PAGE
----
Instead of just ignoring Y’s messages, Friend X responded with the following message: “I’m not ignoring you, I just need to take a bit to figure out how I want to respond to this.”

It was just a sentence, but it completely changed my perspective. No one else is responsible for my anxiety, but a true friend won’t mind making certain allowances. Obviously within reason. I’m not talking about anything crazy dramatic or inconvenient here. But I can guarantee you that Friend X’s text was so important to Y. It was only a single sentence but it was a single sentence that made Y feel heard and not all alone in the world. Y was so worried about not being loved, and Friend X, instead of validating that fear in a hostile response, abolished it.

Asking a friend to send a simple, “I’m not ignoring you” text, especially in a highly emotional moment, is not unreasonable. And I realized that if my best friend was truly my best friend, she would not have tried to make me feel like a burden for needing that.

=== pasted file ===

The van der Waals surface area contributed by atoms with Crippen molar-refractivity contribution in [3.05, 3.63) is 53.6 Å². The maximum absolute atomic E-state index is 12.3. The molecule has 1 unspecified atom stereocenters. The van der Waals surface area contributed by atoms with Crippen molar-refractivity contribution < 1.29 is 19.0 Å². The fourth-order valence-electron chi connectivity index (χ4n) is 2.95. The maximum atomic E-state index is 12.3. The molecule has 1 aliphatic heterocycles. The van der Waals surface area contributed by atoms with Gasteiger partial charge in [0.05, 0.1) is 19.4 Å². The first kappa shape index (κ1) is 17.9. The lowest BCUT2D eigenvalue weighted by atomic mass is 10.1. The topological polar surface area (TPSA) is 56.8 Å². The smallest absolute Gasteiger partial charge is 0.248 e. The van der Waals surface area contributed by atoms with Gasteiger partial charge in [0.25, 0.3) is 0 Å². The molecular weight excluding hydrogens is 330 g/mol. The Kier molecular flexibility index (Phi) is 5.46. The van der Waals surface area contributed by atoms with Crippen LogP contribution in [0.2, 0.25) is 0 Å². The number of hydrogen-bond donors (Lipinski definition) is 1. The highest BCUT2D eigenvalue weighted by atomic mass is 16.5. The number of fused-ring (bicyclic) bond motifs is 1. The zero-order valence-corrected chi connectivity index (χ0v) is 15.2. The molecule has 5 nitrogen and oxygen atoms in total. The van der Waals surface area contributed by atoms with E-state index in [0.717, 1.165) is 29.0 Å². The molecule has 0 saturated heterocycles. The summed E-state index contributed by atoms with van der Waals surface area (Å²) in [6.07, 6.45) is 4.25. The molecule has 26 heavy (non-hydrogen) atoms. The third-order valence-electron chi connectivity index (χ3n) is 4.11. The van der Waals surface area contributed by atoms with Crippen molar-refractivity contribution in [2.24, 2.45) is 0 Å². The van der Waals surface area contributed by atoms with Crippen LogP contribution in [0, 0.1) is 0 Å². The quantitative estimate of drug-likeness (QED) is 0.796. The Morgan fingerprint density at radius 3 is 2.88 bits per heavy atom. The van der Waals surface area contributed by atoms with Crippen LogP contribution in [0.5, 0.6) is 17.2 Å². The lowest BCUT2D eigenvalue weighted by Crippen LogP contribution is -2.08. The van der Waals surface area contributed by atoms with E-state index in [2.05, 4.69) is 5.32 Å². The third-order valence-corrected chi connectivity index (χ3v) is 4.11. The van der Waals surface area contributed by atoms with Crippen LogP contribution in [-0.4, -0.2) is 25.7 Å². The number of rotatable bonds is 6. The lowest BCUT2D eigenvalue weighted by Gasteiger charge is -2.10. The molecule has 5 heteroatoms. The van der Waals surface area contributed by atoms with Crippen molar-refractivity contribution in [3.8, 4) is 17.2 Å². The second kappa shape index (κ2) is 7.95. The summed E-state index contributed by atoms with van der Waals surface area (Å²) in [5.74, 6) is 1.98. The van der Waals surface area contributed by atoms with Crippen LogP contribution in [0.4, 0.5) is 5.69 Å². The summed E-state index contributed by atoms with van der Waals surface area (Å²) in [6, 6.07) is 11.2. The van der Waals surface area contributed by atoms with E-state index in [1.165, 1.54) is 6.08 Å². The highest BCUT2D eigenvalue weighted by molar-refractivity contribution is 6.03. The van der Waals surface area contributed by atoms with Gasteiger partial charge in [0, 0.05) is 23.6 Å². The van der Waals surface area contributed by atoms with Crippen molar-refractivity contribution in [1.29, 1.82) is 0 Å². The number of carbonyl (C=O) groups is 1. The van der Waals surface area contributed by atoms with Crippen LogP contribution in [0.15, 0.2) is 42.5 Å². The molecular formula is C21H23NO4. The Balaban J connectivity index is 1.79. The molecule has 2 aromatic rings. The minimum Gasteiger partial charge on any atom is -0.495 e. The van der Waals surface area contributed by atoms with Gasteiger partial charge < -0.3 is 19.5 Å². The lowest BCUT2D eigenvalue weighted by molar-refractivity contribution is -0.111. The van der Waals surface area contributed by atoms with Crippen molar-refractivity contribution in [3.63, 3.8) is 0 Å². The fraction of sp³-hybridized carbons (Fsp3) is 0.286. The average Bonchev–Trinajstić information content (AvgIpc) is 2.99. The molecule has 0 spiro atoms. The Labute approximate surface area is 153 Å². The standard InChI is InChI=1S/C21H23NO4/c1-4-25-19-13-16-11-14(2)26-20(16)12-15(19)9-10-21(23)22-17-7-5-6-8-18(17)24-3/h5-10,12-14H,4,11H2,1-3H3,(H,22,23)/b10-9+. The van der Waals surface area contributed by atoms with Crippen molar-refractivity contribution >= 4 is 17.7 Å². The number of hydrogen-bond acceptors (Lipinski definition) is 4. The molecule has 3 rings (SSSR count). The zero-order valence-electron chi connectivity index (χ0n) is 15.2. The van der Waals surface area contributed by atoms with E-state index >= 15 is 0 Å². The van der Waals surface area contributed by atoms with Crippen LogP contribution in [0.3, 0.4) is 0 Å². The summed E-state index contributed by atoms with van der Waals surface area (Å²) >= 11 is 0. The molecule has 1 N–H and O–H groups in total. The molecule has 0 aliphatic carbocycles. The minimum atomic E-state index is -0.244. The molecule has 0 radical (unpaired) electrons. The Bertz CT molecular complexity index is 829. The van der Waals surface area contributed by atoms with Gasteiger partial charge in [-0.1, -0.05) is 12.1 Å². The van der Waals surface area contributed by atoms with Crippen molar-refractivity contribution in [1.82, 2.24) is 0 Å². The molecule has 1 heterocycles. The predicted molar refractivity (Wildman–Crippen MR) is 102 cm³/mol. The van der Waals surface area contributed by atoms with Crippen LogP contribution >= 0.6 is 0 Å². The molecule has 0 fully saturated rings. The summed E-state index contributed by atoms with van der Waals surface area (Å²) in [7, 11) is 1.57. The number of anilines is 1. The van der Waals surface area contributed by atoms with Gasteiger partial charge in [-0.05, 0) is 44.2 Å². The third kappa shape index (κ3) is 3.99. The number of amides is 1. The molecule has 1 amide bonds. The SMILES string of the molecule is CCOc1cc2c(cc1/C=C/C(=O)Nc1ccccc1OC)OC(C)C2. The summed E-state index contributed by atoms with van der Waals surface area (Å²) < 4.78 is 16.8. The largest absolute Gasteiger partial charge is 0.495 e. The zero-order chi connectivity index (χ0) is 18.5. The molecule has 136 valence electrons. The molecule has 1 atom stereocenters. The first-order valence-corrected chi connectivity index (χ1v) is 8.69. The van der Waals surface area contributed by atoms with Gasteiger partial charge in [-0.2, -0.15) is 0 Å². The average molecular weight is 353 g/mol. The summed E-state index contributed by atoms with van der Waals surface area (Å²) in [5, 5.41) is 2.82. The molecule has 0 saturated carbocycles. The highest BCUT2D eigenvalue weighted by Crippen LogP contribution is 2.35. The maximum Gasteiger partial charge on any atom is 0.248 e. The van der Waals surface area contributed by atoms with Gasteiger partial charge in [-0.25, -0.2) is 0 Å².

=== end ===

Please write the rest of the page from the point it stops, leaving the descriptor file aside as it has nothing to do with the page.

“If you can’t love me at my worst, you don’t deserve to love me at my best.”

This phrase has been floating around in my head the past two weeks. I’m finally doing okay. My therapist, nutritionist, and psychiatrist have all remarked about how I seem lighter. There’s a bounce in my step. And being okay has given me the chance to really reflect on my relationship with my ex-best friend. Without the rose colored glasses this time.

She made me think that I needed her to survive, and then left me without a warning. All of when I was in an extremely vulnerable place.

I’ve come to realize that she took advantage of my vulnerability. She likes to feel needed, and I needed her. Until she decided I wasn’t worth it anymore.